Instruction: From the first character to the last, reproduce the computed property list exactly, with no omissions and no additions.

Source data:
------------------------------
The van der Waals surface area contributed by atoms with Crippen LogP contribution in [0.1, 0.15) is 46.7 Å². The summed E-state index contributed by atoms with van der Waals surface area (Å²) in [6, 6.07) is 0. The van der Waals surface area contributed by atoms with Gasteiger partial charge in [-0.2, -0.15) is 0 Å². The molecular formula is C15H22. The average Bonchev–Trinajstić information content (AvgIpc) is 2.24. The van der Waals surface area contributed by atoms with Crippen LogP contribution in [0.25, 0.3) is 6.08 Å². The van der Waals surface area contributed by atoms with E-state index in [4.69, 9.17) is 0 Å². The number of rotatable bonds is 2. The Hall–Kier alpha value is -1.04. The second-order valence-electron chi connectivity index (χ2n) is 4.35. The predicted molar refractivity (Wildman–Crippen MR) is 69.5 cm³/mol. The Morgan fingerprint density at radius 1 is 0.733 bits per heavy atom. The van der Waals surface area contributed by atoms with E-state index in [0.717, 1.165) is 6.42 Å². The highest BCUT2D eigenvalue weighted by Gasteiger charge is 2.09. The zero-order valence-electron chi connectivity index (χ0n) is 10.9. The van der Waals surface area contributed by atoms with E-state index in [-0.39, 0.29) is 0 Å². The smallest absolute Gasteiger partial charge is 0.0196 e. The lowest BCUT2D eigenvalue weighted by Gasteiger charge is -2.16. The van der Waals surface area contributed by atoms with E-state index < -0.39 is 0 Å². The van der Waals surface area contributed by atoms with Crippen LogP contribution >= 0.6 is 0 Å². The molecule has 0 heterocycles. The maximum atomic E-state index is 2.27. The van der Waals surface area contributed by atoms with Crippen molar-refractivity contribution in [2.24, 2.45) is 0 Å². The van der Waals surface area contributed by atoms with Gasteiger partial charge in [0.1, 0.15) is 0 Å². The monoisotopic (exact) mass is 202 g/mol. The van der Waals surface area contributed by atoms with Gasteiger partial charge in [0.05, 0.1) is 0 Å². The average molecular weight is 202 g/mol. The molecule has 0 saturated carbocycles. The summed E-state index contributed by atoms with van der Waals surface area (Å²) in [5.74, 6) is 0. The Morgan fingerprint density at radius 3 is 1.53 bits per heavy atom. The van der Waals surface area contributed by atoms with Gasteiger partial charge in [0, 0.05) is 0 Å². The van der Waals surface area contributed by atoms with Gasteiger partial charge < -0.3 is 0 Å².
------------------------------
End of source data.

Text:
The van der Waals surface area contributed by atoms with Crippen LogP contribution in [0.1, 0.15) is 46.7 Å². The summed E-state index contributed by atoms with van der Waals surface area (Å²) in [6, 6.07) is 0. The van der Waals surface area contributed by atoms with Gasteiger partial charge in [-0.2, -0.15) is 0 Å². The molecular formula is C15H22. The average Bonchev–Trinajstić information content (AvgIpc) is 2.24. The van der Waals surface area contributed by atoms with Crippen LogP contribution in [0.25, 0.3) is 6.08 Å². The van der Waals surface area contributed by atoms with E-state index in [4.69, 9.17) is 0 Å². The number of rotatable bonds is 2. The Hall–Kier alpha value is -1.04. The second-order valence-electron chi connectivity index (χ2n) is 4.35. The predicted molar refractivity (Wildman–Crippen MR) is 69.5 cm³/mol. The Morgan fingerprint density at radius 1 is 0.733 bits per heavy atom. The van der Waals surface area contributed by atoms with E-state index in [0.717, 1.165) is 6.42 Å². The highest BCUT2D eigenvalue weighted by Gasteiger charge is 2.09. The zero-order valence-electron chi connectivity index (χ0n) is 10.9. The van der Waals surface area contributed by atoms with E-state index in [-0.39, 0.29) is 0 Å². The smallest absolute Gasteiger partial charge is 0.0196 e. The lowest BCUT2D eigenvalue weighted by Gasteiger charge is -2.16. The van der Waals surface area contributed by atoms with E-state index < -0.39 is 0 Å². The van der Waals surface area contributed by atoms with Crippen LogP contribution >= 0.6 is 0 Å². The molecule has 0 heterocycles. The maximum atomic E-state index is 2.27. The van der Waals surface area contributed by atoms with Crippen molar-refractivity contribution in [2.24, 2.45) is 0 Å². The van der Waals surface area contributed by atoms with Gasteiger partial charge in [0.1, 0.15) is 0 Å². The monoisotopic (exact) mass is 202 g/mol. The van der Waals surface area contributed by atoms with Gasteiger partial charge in [0.05, 0.1) is 0 Å². The average molecular weight is 202 g/mol. The molecule has 0 saturated carbocycles. The summed E-state index contributed by atoms with van der Waals surface area (Å²) in [5.74, 6) is 0. The Morgan fingerprint density at radius 3 is 1.53 bits per heavy atom. The van der Waals surface area contributed by atoms with Gasteiger partial charge in [0, 0.05) is 0 Å². The van der Waals surface area contributed by atoms with Gasteiger partial charge < -0.3 is 0 Å².